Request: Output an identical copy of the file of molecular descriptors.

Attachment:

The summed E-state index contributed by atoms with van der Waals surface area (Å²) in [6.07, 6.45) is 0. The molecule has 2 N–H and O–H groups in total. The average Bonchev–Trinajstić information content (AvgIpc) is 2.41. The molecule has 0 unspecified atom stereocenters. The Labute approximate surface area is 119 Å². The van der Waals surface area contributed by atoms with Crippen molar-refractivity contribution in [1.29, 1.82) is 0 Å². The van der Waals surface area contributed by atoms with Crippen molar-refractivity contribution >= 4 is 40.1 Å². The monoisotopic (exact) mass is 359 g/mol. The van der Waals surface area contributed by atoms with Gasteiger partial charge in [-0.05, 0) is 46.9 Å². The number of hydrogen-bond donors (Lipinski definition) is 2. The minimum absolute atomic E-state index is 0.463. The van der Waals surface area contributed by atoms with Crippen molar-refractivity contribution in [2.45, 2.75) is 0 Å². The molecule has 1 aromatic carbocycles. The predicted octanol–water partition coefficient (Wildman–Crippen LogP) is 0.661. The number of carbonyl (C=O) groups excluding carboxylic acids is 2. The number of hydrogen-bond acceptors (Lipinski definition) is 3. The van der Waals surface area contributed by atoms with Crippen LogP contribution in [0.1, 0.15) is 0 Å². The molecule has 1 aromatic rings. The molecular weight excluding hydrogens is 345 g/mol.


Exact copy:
The summed E-state index contributed by atoms with van der Waals surface area (Å²) in [6.07, 6.45) is 0. The molecule has 2 N–H and O–H groups in total. The average Bonchev–Trinajstić information content (AvgIpc) is 2.41. The molecule has 0 unspecified atom stereocenters. The Labute approximate surface area is 119 Å². The van der Waals surface area contributed by atoms with Crippen molar-refractivity contribution in [1.29, 1.82) is 0 Å². The van der Waals surface area contributed by atoms with Crippen molar-refractivity contribution >= 4 is 40.1 Å². The monoisotopic (exact) mass is 359 g/mol. The van der Waals surface area contributed by atoms with Gasteiger partial charge in [-0.05, 0) is 46.9 Å². The number of hydrogen-bond donors (Lipinski definition) is 2. The minimum absolute atomic E-state index is 0.463. The van der Waals surface area contributed by atoms with Crippen molar-refractivity contribution in [2.45, 2.75) is 0 Å². The molecule has 1 aromatic carbocycles. The predicted octanol–water partition coefficient (Wildman–Crippen LogP) is 0.661. The number of carbonyl (C=O) groups excluding carboxylic acids is 2. The number of hydrogen-bond acceptors (Lipinski definition) is 3. The van der Waals surface area contributed by atoms with Crippen LogP contribution in [0.1, 0.15) is 0 Å². The molecule has 1 aromatic rings. The molecular weight excluding hydrogens is 345 g/mol.